Our last study was hard to take for me because every lesson was saying the same thing over and over and over again. STOP what you are doing and anchor yourself in ME!!! Well I blatantly told God NO! I don’t want to quit this I feel happy when I am doing these things. But in my heart I knew I was wrong. Loudly he kept calling me to Him to return to his word and seek him for love and acceptance. Six months later still ignoring his call and wrapped in sin I realized something must be done. I was so willing to give up on everything and completely ruin my life.
Still ignoring God, I sought to have my husband fill the void. I confronted him on the issues that I was facing. I wanted to love him like I loved my online friends. I knew I had hurt him and that loving me would be a huge sacrifice for him. We were tired of living two different lives and trying to act like nothing was wrong. I was still trying to fill my life with something worldly though. I realized that even my beloved, kind wonderful husband cannot fill what I am missing no matter how hard he tries.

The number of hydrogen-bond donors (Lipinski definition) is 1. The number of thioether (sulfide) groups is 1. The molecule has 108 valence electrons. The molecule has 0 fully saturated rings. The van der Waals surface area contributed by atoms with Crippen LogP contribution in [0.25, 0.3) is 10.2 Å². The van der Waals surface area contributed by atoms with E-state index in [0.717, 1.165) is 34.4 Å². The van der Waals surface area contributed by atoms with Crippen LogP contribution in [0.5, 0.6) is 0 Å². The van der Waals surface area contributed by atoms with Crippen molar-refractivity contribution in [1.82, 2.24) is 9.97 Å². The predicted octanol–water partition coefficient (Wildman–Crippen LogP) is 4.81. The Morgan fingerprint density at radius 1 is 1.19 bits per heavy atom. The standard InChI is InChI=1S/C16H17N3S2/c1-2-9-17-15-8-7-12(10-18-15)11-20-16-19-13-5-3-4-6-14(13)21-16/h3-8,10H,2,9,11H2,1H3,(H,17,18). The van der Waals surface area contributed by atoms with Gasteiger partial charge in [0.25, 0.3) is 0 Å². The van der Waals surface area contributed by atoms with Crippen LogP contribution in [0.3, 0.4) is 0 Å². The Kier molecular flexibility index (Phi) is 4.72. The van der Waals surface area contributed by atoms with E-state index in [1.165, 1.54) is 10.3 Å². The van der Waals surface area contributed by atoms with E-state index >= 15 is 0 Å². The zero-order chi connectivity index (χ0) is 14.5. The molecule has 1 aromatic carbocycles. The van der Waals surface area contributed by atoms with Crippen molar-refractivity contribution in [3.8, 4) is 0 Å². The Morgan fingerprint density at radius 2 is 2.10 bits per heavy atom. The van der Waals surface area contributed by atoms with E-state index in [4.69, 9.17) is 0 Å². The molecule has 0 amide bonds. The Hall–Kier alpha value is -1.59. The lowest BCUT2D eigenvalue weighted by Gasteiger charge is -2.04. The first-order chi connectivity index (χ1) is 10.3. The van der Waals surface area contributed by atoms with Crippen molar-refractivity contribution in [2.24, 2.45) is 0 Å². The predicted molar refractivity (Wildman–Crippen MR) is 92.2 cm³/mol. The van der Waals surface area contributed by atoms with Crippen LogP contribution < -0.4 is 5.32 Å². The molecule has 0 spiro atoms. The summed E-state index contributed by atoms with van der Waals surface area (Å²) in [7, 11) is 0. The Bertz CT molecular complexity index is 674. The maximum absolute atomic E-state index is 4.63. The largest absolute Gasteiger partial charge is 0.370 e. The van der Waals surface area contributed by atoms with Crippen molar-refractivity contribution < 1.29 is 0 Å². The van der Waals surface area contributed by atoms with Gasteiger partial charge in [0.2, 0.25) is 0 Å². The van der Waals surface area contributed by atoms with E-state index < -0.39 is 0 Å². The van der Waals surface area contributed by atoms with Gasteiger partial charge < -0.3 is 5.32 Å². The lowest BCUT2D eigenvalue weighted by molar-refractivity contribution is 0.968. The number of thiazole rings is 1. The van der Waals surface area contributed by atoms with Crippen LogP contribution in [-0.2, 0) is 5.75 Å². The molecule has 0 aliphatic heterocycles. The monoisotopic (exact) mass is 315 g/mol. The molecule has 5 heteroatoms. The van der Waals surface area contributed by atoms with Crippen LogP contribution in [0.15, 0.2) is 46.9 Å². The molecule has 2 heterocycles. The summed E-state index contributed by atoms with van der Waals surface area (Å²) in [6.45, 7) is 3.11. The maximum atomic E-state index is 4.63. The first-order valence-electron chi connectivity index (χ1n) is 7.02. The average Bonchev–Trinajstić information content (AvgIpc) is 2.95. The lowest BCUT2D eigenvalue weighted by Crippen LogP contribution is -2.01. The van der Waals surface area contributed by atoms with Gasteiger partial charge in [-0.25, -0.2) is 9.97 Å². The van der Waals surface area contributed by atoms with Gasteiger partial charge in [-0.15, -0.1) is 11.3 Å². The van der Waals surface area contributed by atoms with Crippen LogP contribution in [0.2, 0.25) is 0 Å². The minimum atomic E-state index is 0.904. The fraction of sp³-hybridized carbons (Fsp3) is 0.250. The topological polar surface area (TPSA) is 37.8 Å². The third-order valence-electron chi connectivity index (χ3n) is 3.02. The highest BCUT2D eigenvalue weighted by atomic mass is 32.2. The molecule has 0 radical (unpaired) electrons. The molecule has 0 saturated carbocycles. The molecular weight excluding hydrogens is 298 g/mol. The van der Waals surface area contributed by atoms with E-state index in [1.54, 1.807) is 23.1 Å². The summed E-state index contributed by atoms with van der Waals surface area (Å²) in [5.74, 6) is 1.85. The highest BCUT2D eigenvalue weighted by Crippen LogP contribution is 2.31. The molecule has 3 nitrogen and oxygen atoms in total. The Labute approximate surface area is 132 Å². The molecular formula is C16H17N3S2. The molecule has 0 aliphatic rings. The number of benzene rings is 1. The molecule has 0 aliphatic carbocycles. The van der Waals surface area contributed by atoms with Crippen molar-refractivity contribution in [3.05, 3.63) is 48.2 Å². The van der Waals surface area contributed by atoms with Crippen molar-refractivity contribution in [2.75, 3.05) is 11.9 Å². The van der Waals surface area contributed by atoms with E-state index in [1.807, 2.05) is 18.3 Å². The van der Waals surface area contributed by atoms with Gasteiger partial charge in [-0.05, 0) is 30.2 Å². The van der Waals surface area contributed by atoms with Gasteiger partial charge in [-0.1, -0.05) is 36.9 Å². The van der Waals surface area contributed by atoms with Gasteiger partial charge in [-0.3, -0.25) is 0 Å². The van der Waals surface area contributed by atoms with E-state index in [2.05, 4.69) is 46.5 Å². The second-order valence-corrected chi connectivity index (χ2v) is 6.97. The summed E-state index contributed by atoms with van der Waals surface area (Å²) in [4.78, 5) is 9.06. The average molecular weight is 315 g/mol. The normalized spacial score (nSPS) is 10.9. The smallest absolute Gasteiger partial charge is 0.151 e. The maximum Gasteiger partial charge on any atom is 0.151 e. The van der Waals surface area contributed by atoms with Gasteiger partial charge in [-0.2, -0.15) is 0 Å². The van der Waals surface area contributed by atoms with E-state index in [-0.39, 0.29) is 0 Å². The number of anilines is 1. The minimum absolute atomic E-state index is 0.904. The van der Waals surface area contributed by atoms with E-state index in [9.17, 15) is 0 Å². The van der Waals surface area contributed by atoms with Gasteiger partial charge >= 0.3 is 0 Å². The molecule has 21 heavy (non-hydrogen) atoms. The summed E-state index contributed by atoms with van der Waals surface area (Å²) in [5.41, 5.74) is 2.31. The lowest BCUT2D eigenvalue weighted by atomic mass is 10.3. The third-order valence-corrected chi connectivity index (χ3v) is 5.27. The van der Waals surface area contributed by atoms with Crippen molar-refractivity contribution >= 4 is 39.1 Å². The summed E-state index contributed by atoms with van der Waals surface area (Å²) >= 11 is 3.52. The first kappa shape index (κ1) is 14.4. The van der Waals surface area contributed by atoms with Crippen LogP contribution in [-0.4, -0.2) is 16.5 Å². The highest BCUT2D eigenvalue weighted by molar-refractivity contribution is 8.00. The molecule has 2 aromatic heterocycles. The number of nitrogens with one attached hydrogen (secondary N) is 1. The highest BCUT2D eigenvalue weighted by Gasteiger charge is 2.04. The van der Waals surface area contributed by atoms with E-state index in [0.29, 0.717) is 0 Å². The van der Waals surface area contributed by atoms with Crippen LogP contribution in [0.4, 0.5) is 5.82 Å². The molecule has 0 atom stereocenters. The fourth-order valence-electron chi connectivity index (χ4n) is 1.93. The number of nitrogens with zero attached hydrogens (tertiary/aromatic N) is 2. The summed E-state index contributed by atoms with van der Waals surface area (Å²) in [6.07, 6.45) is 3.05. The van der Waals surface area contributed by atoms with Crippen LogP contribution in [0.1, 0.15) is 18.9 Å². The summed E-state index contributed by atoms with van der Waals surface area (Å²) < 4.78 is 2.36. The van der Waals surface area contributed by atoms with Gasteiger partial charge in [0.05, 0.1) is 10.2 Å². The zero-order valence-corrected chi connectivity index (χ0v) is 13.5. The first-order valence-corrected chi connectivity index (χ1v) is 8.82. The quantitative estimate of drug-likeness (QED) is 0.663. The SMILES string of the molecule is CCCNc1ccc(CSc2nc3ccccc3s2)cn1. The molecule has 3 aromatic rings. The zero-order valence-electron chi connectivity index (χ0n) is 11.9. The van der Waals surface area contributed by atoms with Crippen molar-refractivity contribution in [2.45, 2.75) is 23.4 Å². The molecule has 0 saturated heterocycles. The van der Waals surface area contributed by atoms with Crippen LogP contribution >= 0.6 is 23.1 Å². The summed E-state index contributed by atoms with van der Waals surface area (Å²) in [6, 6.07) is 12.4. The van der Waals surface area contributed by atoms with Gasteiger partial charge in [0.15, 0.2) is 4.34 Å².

So this brings us to the present day experiences I am facing. I now realize that God’s wisdom is pure, good and does not place chains on you and that worldly wisdom binds you to a fate that tears you apart. I know this in my head but had purged it from my heart. So I have to fight very hard to reverse this process of lies and deceit that the world has placed upon me. I still find myself drawn to sin because lets face it sin is fun and easy…but it is also destructive. Doing the right thing is incredibly hard but in the end it will be worth everything.
For now the war rages on but I now have rediscovered my shield against the swords and daggers assaulting me. The word of God and his Spirit guards my very soul. Pray for me and my family as I enter into battle against Satan with Jesus and his Father by my side and His word leading me on the right paths.